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Discussion Starter #1
I'm about to replace the rear tire on my 2010 doing it myself using a HF changer and a Mojo lever and blocks. I haven't used a manual tire changer since I was about 15 years old and that was cars tires. Over the years I've spooned a lot of tires on and off my enduros but have always paid someone to do my street bike tires.

I've googled and searched and read a lot and watched a lot of video's but none of them say or talk about Honda's TPMS. So my question. Is there anything at all I should be aware of while attempting this feat? I really would rather not break anything just because I didn't ask.

TIA,

Pete.
 

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Do not put any tools within 5" of the valve stem (both sides) and you should be good to go.

I'm about to replace the rear tire on my 2010 doing it myself using a HF changer and a Mojo lever and blocks. I haven't used a manual tire changer since I was about 15 years old and that was cars tires. Over the years I've spooned a lot of tires on and off my enduros but have always paid someone to do my street bike tires.

I've googled and searched and read a lot and watched a lot of video's but none of them say or talk about Honda's TPMS. So my question. Is there anything at all I should be aware of while attempting this feat? I really would rather not break anything just because I didn't ask.

TIA,

Pete.
 

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Break the bead opposite of the valve stem!!
 

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All good pointers from others...... when mounting the new tire on, plan on "ending" up at the valve stem. When you are having to use your blocks to keep the tire in the valley, you don't want the TPMS there.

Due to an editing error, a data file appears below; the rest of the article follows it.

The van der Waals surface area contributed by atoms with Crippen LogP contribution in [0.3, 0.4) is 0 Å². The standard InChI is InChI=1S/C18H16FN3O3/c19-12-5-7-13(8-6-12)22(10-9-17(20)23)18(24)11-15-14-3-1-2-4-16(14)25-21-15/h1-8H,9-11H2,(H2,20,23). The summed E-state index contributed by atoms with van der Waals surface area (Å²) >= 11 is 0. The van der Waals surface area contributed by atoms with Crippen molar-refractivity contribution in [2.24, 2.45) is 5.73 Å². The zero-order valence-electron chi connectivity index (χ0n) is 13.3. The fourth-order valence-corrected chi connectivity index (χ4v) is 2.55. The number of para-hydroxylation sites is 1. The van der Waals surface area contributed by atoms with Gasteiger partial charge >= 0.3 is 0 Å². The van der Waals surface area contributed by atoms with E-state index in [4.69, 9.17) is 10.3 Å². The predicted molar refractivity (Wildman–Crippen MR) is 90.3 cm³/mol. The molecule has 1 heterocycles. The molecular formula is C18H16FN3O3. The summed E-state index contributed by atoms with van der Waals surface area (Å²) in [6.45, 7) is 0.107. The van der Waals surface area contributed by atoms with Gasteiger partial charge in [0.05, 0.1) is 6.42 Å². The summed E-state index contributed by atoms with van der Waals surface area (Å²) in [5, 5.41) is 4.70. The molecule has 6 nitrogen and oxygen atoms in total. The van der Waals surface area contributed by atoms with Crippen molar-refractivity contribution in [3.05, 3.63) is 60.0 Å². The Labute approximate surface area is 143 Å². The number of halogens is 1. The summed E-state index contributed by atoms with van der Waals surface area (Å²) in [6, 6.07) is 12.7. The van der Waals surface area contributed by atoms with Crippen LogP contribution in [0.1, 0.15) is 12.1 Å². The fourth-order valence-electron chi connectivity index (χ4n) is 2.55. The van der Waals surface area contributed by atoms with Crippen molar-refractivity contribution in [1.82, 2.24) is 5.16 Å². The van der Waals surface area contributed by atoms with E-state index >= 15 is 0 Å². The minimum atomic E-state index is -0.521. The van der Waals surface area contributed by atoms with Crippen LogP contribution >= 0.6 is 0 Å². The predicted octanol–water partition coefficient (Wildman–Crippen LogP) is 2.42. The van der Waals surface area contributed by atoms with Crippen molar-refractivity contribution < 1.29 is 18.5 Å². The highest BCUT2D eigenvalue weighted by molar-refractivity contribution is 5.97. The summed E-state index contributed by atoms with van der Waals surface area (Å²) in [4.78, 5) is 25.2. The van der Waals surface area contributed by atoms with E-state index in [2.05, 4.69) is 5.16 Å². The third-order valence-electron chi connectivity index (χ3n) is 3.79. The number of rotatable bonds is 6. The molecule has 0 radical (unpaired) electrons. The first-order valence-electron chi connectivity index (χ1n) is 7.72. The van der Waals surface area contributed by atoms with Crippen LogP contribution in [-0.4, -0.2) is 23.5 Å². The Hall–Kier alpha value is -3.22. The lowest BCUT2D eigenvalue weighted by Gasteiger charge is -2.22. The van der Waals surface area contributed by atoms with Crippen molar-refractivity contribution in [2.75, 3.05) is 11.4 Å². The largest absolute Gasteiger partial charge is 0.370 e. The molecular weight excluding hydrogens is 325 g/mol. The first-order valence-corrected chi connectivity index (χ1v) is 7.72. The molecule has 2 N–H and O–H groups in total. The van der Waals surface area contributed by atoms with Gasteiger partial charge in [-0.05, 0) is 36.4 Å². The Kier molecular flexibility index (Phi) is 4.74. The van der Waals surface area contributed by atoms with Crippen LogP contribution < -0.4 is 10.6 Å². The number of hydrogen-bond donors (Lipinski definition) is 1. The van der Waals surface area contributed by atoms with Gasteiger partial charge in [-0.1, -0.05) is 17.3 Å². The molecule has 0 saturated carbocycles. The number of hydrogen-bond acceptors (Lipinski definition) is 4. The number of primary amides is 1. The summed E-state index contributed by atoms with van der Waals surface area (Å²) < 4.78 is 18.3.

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Discussion Starter #5
Thanks guys for the help. It is appreciated.


Pete
 

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I do not have the TPMS, but encourage you to have patience on this first GL18 tire change and use of the MoJo. Read and follow Preston's instructions and watch Fred's online video (link may be at Preston Drake's site). DO protect your rims from the HF clamps by using MoJo blocks, NoMar spools, or tough leather pads. DO use a nylon strap around a spoke and an arm on the HF unit to prevent the tire from turning. The GL tires are tough! The front is a bit easier, so begin with it, if possible. Tell us how ya did! Once you get the hang of the MoJo, its a sinch.

prs
 

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One trick I learned to keep the wheel from turning on the HF changer, is to put a "U" bolt thru two of the holes where the wheel clamps are adjusted and then slip a 3/8 " (approx) rod thru the clamp. This will keep the wheel from turning when removing or installing a tire.
 

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One trick I learned to keep the wheel from turning on the HF changer, is to put a "U" bolt thru two of the holes where the wheel clamps are adjusted and then slip a 3/8 " (approx) rod thru the clamp. This will keep the wheel from turning when removing or installing a tire.
Interesting, I just take three turns of a nylon strap around a spoke and the the HF arm and tie it off.
 

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I bought the shop manual for my 2009 which has TPMS. There is a specific writeup for replacing tires and how to work around the TPMS sensor.
 

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Discussion Starter #10
I bought the shop manual for my 2009 which has TPMS. There is a specific writeup for replacing tires and how to work around the TPMS sensor.

Thanks Robert, I didn't notice it when I leafed through my manual so I will go back and have another look!

Pete